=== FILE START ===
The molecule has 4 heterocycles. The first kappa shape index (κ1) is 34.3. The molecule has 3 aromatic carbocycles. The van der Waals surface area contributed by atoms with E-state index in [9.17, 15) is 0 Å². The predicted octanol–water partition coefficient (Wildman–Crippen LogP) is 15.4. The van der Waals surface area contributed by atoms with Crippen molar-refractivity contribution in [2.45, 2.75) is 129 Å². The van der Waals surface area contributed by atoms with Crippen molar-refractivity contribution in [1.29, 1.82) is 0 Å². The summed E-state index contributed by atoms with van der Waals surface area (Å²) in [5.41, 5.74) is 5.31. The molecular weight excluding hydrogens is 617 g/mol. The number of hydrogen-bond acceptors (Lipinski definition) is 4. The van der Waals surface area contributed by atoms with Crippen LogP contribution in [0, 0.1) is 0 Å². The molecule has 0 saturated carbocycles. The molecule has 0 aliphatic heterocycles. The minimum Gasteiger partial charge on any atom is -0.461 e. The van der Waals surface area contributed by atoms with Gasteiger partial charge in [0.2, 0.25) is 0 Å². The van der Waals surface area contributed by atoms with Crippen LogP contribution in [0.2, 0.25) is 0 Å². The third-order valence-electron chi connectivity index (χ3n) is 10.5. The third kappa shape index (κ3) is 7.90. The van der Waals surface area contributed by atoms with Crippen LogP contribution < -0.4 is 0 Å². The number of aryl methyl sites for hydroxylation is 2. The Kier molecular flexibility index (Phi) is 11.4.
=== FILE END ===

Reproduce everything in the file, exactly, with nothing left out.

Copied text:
The molecule has 4 heterocycles. The first kappa shape index (κ1) is 34.3. The molecule has 3 aromatic carbocycles. The van der Waals surface area contributed by atoms with E-state index in [9.17, 15) is 0 Å². The predicted octanol–water partition coefficient (Wildman–Crippen LogP) is 15.4. The van der Waals surface area contributed by atoms with Crippen molar-refractivity contribution in [2.45, 2.75) is 129 Å². The van der Waals surface area contributed by atoms with Crippen molar-refractivity contribution in [1.29, 1.82) is 0 Å². The summed E-state index contributed by atoms with van der Waals surface area (Å²) in [5.41, 5.74) is 5.31. The molecular weight excluding hydrogens is 617 g/mol. The number of hydrogen-bond acceptors (Lipinski definition) is 4. The van der Waals surface area contributed by atoms with Crippen LogP contribution in [0, 0.1) is 0 Å². The molecule has 0 saturated carbocycles. The molecule has 0 aliphatic heterocycles. The minimum Gasteiger partial charge on any atom is -0.461 e. The van der Waals surface area contributed by atoms with Gasteiger partial charge in [0.2, 0.25) is 0 Å². The van der Waals surface area contributed by atoms with Crippen LogP contribution in [0.2, 0.25) is 0 Å². The third-order valence-electron chi connectivity index (χ3n) is 10.5. The third kappa shape index (κ3) is 7.90. The van der Waals surface area contributed by atoms with Crippen LogP contribution < -0.4 is 0 Å². The number of aryl methyl sites for hydroxylation is 2. The Kier molecular flexibility index (Phi) is 11.4.